The number of people suffering from chronic undernourishment in sub-Saharan Africa has increased
Adverse climatic conditions, a slow global economy and conflicts are key factors driving food insecurity in the region
16 November, 2017, Accra/Abidjan/Rome - The number of undernourished people in sub-Saharan Africa has increased mainly due to the impact of conflict and climate change with the situation pointing to the urgent need to build affected communities' resilience and to find peaceful solutions that strengthen food security, FAO said today.
The prevalence of chronic undernourishment appears to have risen from 20.8 to 22.7 percent between 2015 and 2016, according to FAO's Africa Regional Overview of Food Security and Nutrition report (2017).
"The number of undernourished people rose from 200 to 224 million, accounting for 25 percent of the 815 million people undernourished in the world in 2016," said Bukar Tijani, FAO Assistant Director-General and Regional Representative for Africa.
"Major factors have caused this surge in hunger: the proportion of the population that has experienced severe food insecurity because of their inability to access food has risen in the region; as well, adverse climatic conditions and conflict, often occurring concurrently, are key factors driving the recent increase in food insecurity in the region," Tijani explained.
This year's report, which features the theme: "The Food Security and Nutrition - Conflict Nexus: Building Resilience for Food Security, Nutrition and Peace" was launched today at the joint FAO/WHO Africa Regional Symposium on Sustainable Food Systems for Healthy Diets and Improved Nutrition, taking place in Abidjan from 16 to 17 November 2017.
The report indicates that during the first decade of the millinium, sub-Saharan Africa made sound progress in the fight against hunger with the prevalence of undernourishment falling from 29.1 percent to 20.6 percent. However, this was followed by a period of no progress with a worsening of conditions in 2015 and 2016 in many countries. This was mainly due to the impact of conflict and adverse climatic conditions such as repeated droughts - often linked to the El Niño phenomenon - resulting in poor harvests and the loss of livestock.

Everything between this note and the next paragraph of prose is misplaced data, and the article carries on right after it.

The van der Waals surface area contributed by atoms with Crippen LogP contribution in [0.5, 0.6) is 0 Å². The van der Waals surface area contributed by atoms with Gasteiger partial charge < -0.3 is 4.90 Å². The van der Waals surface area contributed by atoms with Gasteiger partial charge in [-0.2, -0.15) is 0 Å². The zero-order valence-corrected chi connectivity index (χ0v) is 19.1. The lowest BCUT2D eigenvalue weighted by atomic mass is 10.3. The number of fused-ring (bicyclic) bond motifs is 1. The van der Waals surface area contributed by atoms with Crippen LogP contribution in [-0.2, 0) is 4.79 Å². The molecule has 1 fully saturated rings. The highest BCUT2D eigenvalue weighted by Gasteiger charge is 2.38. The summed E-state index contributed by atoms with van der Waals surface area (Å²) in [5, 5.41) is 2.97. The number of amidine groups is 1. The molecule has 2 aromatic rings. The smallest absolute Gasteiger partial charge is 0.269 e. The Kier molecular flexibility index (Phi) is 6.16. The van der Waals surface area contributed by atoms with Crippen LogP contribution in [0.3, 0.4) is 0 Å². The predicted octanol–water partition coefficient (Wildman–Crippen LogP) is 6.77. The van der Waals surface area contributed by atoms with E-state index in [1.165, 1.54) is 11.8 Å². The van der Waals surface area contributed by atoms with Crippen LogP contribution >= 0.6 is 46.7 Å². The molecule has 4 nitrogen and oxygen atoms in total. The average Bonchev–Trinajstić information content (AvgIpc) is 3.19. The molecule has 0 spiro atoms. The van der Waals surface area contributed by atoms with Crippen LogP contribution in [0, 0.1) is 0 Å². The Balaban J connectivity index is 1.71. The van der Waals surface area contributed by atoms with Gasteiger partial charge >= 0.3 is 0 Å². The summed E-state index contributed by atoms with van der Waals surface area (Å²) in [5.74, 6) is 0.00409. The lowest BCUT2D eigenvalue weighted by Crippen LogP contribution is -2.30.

The hunger-conflict nexus*
In sub-Saharan Africa, the majority of the undernourished population in 2016 live in countries affected by conflict. The prevalence of undernourishment is about twice as high in conflict-affected countries with a protracted crisis than in countries not affected by conflict, and nutrition outcomes are also generally worse in these countries.
A majority, or 489 million, of the 815 million people in the world that were undernourished in 2016 live in countries struggling with conflict, violence and fragility.
Although the frequency of wars has decreased over the decades, there has recently been a surge in the number of violent conflicts and conflict-related deaths. Over one third of the world's highly violent conflicts took place in sub-Saharan Africa and of 19 conflict-affected countries in protracted crises, 13 are in sub-Saharan Africa.
Building household resilience
The FAO report identifies a range of pathways through which support to food security and livelihoods can also help build resilience against conflict and contribute to sustaining peace. Given the complexity of conflicts and the conflict-food insecurity nexus, which climate change may amplify, a sustainable impact of food security and nutrition-related interventions on peace is more likely when implemented as part of a broader, multisectoral set of interventions before, during and after conflicts.
The report notes how many countries have developed or are developing policy frameworks and investment plans that are alignedwith the goals of the Malabo Declaration and [SDG 2(http://www.fao.org/sustainable-development-goals/goals/goal-2/en/). And this requires adequate funding, setting the right priorities and strengthening institutional capacities.
The Malabo Declaration
Through the 2014 Malabo Declaration, African leaders reaffirmed the principles and values of the Comprehensive Africa Agriculture Development Programme (CAADP) and recommitted their countries to end hunger and halve poverty by 2025, boost intra-African trade, and enhance the resilience of livelihoods and production systems to climate change and other shocks.